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Only one benefit can be apportioned: permanent disability; medical treatment, temporary disability, and death benefits cannot be apportioned.

SB 899 (see Reforms) made major changes to apportionment of permanent disability:  Labor Code §4663 was revised to provide
"Apportionment of permanent disability shall be based on causation." The leading Escobedo en banc case defined "other factors" to  include "pathology, asymptomatic prior conditions, and retroactive  prophylactic work preclusions, provided there is substantial medical evidence establishing that these other factors have caused permanent disability."

SB 899 added Labor Code §4664 to announce the policy that "The employer shall only be liable for the percentage of permanent disability directly caused by the injury arising out of and occurring in the course of employment." If there was a prior permanent disability award, "it shall be conclusively presumed that the prior permanent disability exists at the time of any subsequent industrial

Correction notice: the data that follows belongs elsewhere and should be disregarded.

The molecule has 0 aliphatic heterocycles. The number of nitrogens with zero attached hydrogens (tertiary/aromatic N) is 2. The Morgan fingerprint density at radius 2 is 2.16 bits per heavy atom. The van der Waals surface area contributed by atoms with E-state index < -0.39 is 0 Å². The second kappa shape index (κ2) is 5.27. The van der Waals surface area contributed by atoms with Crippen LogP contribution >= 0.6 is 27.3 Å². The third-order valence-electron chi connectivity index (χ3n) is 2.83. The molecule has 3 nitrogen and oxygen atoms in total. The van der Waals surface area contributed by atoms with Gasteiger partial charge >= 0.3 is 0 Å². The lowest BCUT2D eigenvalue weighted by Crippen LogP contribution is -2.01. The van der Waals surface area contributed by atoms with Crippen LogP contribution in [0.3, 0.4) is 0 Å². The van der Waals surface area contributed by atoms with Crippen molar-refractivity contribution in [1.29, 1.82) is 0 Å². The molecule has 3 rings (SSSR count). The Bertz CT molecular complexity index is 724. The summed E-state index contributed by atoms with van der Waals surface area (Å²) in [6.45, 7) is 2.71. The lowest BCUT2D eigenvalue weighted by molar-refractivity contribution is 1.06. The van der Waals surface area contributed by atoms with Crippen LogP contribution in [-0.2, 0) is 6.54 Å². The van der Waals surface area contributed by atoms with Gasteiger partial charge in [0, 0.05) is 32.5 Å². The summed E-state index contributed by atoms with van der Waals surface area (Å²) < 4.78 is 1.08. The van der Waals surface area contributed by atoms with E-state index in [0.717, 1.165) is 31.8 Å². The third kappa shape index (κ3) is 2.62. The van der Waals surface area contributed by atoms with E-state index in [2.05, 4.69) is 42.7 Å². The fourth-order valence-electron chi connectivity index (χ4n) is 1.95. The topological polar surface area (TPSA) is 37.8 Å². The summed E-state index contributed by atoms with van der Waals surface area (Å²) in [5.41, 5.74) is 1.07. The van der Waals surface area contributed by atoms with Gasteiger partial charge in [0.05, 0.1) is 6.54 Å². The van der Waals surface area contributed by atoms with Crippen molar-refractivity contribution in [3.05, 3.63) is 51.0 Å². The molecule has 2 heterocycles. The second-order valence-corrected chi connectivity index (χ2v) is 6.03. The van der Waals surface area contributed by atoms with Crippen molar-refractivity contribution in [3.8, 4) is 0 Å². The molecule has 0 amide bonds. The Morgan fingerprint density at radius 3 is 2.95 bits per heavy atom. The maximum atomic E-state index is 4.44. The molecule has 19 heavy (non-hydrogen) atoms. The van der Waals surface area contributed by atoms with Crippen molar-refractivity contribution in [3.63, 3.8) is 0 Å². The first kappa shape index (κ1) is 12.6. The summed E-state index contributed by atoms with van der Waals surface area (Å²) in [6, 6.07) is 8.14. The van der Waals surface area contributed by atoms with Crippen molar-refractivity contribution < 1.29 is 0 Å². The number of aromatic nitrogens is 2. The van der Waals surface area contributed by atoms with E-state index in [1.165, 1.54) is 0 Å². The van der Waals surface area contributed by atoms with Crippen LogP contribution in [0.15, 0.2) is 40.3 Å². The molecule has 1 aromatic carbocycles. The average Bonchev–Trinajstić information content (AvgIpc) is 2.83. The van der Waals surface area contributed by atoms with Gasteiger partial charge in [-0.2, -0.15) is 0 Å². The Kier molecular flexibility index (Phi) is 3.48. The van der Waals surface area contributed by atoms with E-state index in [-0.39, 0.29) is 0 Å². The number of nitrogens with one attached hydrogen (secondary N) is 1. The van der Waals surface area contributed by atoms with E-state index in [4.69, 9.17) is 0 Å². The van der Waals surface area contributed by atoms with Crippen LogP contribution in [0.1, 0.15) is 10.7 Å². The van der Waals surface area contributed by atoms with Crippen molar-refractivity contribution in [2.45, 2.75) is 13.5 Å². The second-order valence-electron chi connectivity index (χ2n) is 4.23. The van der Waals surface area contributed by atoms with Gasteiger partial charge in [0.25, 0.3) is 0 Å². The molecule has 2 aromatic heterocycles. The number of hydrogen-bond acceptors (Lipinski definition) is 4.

injury." This was intended to prevent claims of rehabilitation as a way to avoid apportionment. The Kopping decision held that defendant has the burden of proving overlap if claiming a deduction for a prior award.

Body regions were listed, so that awards over a lifetime could not exceed 100 percent, unless the case fell under Labor Code §4662. Regions E., F., and G. ((E)The upper extremities, including the shoulders. (F) The lower extremities, including the hip joints. G) The head, face, cardiovascular system, respiratory system, and all other systems or regions of the body not listed in subparagraphs (A) to (F), inclusive) appear Draconian. If a worker injured shoulders in the past, developed ulnar neuritis from a later injury, then lost a hand in the third injury, this all gets lumped together. Even worse is G., which lumps together many unspecified regions or conditions in addition to the head and face. Nonetheless, under Kopping, defendant has the dual burden of proving the exisitence of the prior award and the overlap of factors of disability between the prior award and the current award.